Sunday, June 17, 2007

Red Velvet Cake

This moist, mildly chocolate cake, much in demand from the 1940s through the 1960s, has had a resurgence in popularity in the past year or so. While most agree on the cake itself–yes, red food coloring is a key element–the frosting is another matter. Some say the traditional frosting was based on a cooked flour-and-water paste, to which sugar and butter are added. Some say only cream cheese frosting will do. Since this is such a ’50s cake, we’ve chosen to offer it with good old-fashioned buttercream icing, the type supermarket cakes are frosted with. If none of these three icing suggestions floats your boat, select your own favorite. The history of this burgundy-colored cake is “shrouded in the mists of time,” as they say. Urban legend has it that the Waldorf-Astoria Hotel in New York City charged a customer an outrageous fee when she requested the recipe, and she then typed it into a chain letter (for those of you younger readers, the years-ago equivalent of a mass e-mail), and shared it with a wide audience. Like the $250 Neiman-Marcus chocolate chip cookie recipe, there’s no truth to this, though it does seem to make the rounds repeatedly.

1/2 cup butter (4 ounces, 1 stick) butter
1 1/3 cups (9 3/8 ounces) sugar
2 large eggs
1 teaspoon gel paste red food color or 1/4 cup (2 ounces) liquid red food color
3 tablespoons (1/2 ounce) Dutch-process cocoa
1 teaspoon salt
1 teaspoon baking soda
1 teaspoon vinegar
2 1/4 cups (9 1/2 ounces) King Arthur Unbleached All-Purpose Flour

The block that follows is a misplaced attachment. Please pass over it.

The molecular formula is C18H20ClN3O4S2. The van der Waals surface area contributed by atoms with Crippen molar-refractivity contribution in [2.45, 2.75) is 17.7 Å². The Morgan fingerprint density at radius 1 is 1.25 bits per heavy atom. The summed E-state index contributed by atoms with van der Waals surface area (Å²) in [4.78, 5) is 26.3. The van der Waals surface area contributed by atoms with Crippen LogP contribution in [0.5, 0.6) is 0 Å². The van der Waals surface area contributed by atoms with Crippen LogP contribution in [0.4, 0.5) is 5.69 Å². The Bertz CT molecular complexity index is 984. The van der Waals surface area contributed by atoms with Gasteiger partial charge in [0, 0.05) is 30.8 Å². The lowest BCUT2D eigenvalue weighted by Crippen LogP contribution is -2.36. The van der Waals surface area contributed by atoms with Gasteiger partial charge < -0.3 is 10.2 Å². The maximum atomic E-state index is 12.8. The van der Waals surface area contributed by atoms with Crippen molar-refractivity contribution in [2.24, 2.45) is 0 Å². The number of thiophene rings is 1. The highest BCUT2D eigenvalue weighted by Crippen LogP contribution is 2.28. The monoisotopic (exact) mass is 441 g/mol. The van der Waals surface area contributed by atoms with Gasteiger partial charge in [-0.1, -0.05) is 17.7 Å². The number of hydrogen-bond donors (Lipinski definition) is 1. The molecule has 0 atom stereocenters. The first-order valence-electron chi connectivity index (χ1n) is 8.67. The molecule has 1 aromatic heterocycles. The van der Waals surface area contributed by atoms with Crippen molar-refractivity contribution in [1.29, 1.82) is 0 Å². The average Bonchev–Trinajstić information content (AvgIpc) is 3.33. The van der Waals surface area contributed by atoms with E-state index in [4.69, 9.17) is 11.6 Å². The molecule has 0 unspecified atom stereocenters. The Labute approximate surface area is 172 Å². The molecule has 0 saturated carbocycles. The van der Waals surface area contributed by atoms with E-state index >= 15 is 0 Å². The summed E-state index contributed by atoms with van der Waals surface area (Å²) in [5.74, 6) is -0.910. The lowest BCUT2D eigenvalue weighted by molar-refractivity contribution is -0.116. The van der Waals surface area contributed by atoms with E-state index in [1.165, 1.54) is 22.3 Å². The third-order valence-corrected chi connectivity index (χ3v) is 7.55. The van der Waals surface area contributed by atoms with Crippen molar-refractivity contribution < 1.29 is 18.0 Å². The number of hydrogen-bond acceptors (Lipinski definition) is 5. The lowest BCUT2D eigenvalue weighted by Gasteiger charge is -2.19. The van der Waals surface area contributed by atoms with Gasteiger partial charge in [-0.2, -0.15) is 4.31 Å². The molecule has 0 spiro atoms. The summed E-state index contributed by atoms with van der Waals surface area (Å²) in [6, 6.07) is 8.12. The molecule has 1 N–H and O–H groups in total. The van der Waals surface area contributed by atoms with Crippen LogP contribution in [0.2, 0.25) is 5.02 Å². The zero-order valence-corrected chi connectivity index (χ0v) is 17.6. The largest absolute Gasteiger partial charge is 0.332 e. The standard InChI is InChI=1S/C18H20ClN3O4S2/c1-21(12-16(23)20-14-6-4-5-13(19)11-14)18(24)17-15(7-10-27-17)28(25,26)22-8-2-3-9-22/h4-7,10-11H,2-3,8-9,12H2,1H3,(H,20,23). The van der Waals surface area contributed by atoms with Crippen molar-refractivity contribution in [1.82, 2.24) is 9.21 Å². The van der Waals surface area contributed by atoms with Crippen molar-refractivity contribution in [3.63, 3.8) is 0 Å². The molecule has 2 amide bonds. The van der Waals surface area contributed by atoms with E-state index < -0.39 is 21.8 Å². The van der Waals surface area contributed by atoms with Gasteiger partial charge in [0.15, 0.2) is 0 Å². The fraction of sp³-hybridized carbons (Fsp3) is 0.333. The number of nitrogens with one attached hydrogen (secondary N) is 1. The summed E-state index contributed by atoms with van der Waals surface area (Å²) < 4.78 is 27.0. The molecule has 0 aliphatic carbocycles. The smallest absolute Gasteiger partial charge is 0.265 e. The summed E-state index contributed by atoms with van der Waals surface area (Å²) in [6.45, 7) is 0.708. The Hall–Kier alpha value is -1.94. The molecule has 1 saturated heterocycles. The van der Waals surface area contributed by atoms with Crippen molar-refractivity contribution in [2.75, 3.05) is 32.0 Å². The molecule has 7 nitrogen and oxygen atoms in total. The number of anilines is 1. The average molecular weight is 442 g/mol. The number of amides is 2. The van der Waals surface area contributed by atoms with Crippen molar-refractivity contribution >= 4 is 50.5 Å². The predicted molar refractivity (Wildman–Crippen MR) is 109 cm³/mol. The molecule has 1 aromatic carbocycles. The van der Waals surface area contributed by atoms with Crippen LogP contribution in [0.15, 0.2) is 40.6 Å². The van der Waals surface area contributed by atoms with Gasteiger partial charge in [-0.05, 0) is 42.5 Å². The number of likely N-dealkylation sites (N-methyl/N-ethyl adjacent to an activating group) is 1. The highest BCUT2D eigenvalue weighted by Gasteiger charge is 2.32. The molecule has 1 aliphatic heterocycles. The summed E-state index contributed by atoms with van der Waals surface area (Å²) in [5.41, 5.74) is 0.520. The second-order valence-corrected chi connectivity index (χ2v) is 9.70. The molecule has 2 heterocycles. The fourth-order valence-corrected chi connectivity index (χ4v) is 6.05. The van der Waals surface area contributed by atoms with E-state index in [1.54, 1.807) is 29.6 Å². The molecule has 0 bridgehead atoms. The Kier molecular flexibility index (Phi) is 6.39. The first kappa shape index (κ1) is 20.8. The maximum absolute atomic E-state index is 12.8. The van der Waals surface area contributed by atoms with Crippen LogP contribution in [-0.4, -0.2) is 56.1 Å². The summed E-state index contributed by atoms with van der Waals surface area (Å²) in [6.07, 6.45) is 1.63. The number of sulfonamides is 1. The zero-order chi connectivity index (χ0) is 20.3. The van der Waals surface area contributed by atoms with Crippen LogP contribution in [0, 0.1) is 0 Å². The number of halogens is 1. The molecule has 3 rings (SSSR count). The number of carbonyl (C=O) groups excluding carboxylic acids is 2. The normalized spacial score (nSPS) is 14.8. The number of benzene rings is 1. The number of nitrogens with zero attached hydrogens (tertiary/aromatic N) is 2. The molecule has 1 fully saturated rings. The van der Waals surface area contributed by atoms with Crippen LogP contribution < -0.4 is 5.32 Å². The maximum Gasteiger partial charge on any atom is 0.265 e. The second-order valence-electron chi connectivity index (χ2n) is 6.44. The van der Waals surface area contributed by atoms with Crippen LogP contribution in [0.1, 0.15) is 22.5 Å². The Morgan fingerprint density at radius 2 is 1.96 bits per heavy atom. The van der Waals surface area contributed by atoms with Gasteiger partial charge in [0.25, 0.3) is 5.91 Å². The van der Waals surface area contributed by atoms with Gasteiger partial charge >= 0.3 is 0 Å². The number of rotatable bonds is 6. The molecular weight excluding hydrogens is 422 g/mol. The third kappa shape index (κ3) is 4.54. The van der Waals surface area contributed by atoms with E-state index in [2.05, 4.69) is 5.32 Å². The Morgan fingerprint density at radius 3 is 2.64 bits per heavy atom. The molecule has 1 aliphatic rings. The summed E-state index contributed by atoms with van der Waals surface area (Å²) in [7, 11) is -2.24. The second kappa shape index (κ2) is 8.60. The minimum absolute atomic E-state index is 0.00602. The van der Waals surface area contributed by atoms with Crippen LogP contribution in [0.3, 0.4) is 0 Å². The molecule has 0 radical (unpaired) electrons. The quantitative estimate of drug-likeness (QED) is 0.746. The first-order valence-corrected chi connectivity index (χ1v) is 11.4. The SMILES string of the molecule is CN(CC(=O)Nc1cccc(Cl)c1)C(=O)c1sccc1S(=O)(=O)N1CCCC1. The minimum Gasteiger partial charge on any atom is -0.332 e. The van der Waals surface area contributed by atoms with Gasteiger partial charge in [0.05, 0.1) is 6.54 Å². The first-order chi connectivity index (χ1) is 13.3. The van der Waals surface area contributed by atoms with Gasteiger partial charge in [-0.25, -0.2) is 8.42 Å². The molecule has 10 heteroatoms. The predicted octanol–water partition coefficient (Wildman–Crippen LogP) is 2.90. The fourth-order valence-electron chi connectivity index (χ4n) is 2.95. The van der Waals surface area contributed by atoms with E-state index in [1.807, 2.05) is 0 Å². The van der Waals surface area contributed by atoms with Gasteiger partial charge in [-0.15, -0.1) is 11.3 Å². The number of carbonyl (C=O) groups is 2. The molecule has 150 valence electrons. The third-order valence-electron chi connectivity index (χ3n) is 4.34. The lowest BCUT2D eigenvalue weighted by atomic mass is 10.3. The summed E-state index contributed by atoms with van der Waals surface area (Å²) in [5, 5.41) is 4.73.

1 cup (8 ounces) buttermilk or low-fat (plain or vanilla) yogurt

Preheat the oven to 350°F. Lightly grease and flour two 8" round cake pans. Or lightly grease the pans, line the bottom with parchment rounds, and lightly grease the parchment, too.

In a large mixing bowl, beat the butter and sugar till smooth, then add the eggs one at a time, again beating till smooth. Stir in the food color, cocoa, salt, baking soda, and vinegar. Gently beat in the flour alternately with the buttermilk or yogurt, beginning and ending with the flour. The point is to keep the mixture smooth, which is more easily accomplished if you add the flour and yogurt in portions. Scoop the stiff batter into the pans; wet your fingers, and spread it to cover the bottom of the pans, smoothing the top a bit in the process.

Bake the cakes for 25 to 30 minutes, until the tops feel set and a cake tester inserted into the center comes out clean. Remove them from the oven, and allow them to cool for 10 minutes before turning them out of the pans onto a rack to cool completely.

When the cake is cool, slice each layer horizontally, to make a total of four layers. Spread each layer with icing, stacking them as you go. We like to show off the lovely contrasting colors of this cake by frosting only the top, not the sides.

Quick Buttercream Frosting
As much as you may eschew using shortening, it’s critical here, as it prevents the frosting from becoming unpleasantly soft in warm weather.

1/2 cup (4 ounces) unsalted butter
1/2 cup (3 1/2 ounces) non-trans-fat vegetable shortening
a scant 1/4 teaspoon salt
2 tablespoons meringue powder (optional, for a smoother icing that holds its shape a bit better)
2 teaspoons vanilla extract
6 cups (24 ounces) confectioners' sugar or glazing sugar
4 to 6 tablespoons (2 to 3 ounces) milk

Cream together the butter and shortening until fluffy. Beat in the salt, meringue powder, and vanilla. Add the confectioners' or glazing sugar and 4 tablespoons of the milk, and beat well.

Scrape the sides and bottom of the bowl. Adjust the consistency of the frosting as needed by adding more sugar or milk. If you're not going to use the frosting right away, keep it at room temperature, covered, to prevent it from developing a crust. Yield: 5 cups frosting.

©2006 The King Arthur Flour Company, Inc. All Rights Reserved.


1 comment:

  1. o man this stuff looks so yummie!!

    so many thanxx for the comment you left at mine. much appreciated


I appreciate and welcome your comments. You can e-mail me directly at meeyauw at gmail dot com.


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